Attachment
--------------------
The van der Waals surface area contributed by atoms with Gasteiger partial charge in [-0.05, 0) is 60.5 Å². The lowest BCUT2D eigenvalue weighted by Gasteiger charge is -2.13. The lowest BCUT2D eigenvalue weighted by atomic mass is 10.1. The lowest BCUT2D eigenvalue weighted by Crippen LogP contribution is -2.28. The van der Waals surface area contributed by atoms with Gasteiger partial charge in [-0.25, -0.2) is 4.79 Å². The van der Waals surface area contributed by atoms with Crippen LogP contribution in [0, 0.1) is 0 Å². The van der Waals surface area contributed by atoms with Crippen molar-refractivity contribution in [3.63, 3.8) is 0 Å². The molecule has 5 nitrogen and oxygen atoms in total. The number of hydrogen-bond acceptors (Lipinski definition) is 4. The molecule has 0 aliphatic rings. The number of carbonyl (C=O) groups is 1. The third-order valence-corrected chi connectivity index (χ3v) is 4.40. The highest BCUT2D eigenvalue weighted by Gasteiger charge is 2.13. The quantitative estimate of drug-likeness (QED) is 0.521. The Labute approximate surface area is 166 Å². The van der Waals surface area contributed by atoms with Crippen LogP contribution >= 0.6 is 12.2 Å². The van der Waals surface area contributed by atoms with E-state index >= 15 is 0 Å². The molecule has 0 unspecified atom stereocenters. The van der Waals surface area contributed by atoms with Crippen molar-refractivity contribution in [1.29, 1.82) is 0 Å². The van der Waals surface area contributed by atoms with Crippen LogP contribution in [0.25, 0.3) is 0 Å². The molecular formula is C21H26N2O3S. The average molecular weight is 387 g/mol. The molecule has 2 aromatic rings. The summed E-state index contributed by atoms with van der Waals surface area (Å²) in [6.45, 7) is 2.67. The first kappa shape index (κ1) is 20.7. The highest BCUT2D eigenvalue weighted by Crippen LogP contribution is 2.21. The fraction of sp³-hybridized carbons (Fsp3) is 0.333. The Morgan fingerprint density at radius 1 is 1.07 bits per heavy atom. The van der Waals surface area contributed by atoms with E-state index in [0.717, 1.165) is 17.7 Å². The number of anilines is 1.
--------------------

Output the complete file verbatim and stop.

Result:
The van der Waals surface area contributed by atoms with Gasteiger partial charge in [-0.05, 0) is 60.5 Å². The lowest BCUT2D eigenvalue weighted by Gasteiger charge is -2.13. The lowest BCUT2D eigenvalue weighted by atomic mass is 10.1. The lowest BCUT2D eigenvalue weighted by Crippen LogP contribution is -2.28. The van der Waals surface area contributed by atoms with Gasteiger partial charge in [-0.25, -0.2) is 4.79 Å². The van der Waals surface area contributed by atoms with Crippen LogP contribution in [0, 0.1) is 0 Å². The van der Waals surface area contributed by atoms with Crippen molar-refractivity contribution in [3.63, 3.8) is 0 Å². The molecule has 5 nitrogen and oxygen atoms in total. The number of hydrogen-bond acceptors (Lipinski definition) is 4. The molecule has 0 aliphatic rings. The number of carbonyl (C=O) groups is 1. The third-order valence-corrected chi connectivity index (χ3v) is 4.40. The highest BCUT2D eigenvalue weighted by Gasteiger charge is 2.13. The quantitative estimate of drug-likeness (QED) is 0.521. The Labute approximate surface area is 166 Å². The van der Waals surface area contributed by atoms with Crippen LogP contribution >= 0.6 is 12.2 Å². The van der Waals surface area contributed by atoms with E-state index >= 15 is 0 Å². The molecule has 0 unspecified atom stereocenters. The van der Waals surface area contributed by atoms with Crippen molar-refractivity contribution in [1.29, 1.82) is 0 Å². The van der Waals surface area contributed by atoms with Crippen LogP contribution in [0.25, 0.3) is 0 Å². The molecular formula is C21H26N2O3S. The average molecular weight is 387 g/mol. The molecule has 2 aromatic rings. The summed E-state index contributed by atoms with van der Waals surface area (Å²) in [6.45, 7) is 2.67. The first kappa shape index (κ1) is 20.7. The highest BCUT2D eigenvalue weighted by Crippen LogP contribution is 2.21. The fraction of sp³-hybridized carbons (Fsp3) is 0.333. The Morgan fingerprint density at radius 1 is 1.07 bits per heavy atom. The van der Waals surface area contributed by atoms with E-state index in [0.717, 1.165) is 17.7 Å². The number of anilines is 1.